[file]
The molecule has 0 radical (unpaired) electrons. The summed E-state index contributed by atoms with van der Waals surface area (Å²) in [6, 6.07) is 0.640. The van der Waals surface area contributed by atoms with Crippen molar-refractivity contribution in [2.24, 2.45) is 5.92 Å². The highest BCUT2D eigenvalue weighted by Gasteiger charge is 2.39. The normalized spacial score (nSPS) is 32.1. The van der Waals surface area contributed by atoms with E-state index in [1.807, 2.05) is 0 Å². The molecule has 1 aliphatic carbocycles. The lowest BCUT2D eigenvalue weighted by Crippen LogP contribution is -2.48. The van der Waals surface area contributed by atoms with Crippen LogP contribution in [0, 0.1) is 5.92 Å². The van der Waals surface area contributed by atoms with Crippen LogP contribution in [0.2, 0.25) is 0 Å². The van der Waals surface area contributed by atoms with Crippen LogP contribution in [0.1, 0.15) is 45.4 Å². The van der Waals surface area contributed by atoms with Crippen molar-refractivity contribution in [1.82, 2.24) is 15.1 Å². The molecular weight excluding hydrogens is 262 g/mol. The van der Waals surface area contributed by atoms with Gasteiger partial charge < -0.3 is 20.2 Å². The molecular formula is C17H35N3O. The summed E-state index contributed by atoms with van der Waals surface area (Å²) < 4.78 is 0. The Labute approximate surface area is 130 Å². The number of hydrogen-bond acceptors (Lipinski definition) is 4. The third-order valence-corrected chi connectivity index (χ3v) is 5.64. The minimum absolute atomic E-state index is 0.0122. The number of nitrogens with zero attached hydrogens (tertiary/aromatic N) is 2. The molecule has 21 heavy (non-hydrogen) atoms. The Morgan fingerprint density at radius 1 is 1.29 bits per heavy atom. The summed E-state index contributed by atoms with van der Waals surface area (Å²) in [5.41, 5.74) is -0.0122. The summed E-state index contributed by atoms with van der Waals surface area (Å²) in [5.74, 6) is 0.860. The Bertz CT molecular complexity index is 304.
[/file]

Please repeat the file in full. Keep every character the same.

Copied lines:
The molecule has 0 radical (unpaired) electrons. The summed E-state index contributed by atoms with van der Waals surface area (Å²) in [6, 6.07) is 0.640. The van der Waals surface area contributed by atoms with Crippen molar-refractivity contribution in [2.24, 2.45) is 5.92 Å². The highest BCUT2D eigenvalue weighted by Gasteiger charge is 2.39. The normalized spacial score (nSPS) is 32.1. The van der Waals surface area contributed by atoms with E-state index in [1.807, 2.05) is 0 Å². The molecule has 1 aliphatic carbocycles. The lowest BCUT2D eigenvalue weighted by Crippen LogP contribution is -2.48. The van der Waals surface area contributed by atoms with Crippen LogP contribution in [0, 0.1) is 5.92 Å². The van der Waals surface area contributed by atoms with Crippen LogP contribution in [0.2, 0.25) is 0 Å². The van der Waals surface area contributed by atoms with Crippen LogP contribution in [0.1, 0.15) is 45.4 Å². The van der Waals surface area contributed by atoms with Crippen molar-refractivity contribution in [1.82, 2.24) is 15.1 Å². The molecular weight excluding hydrogens is 262 g/mol. The van der Waals surface area contributed by atoms with Gasteiger partial charge < -0.3 is 20.2 Å². The molecular formula is C17H35N3O. The summed E-state index contributed by atoms with van der Waals surface area (Å²) < 4.78 is 0. The Labute approximate surface area is 130 Å². The number of hydrogen-bond acceptors (Lipinski definition) is 4. The third-order valence-corrected chi connectivity index (χ3v) is 5.64. The minimum absolute atomic E-state index is 0.0122. The number of nitrogens with zero attached hydrogens (tertiary/aromatic N) is 2. The molecule has 21 heavy (non-hydrogen) atoms. The Morgan fingerprint density at radius 1 is 1.29 bits per heavy atom. The summed E-state index contributed by atoms with van der Waals surface area (Å²) in [5.41, 5.74) is -0.0122. The summed E-state index contributed by atoms with van der Waals surface area (Å²) in [5.74, 6) is 0.860. The Bertz CT molecular complexity index is 304.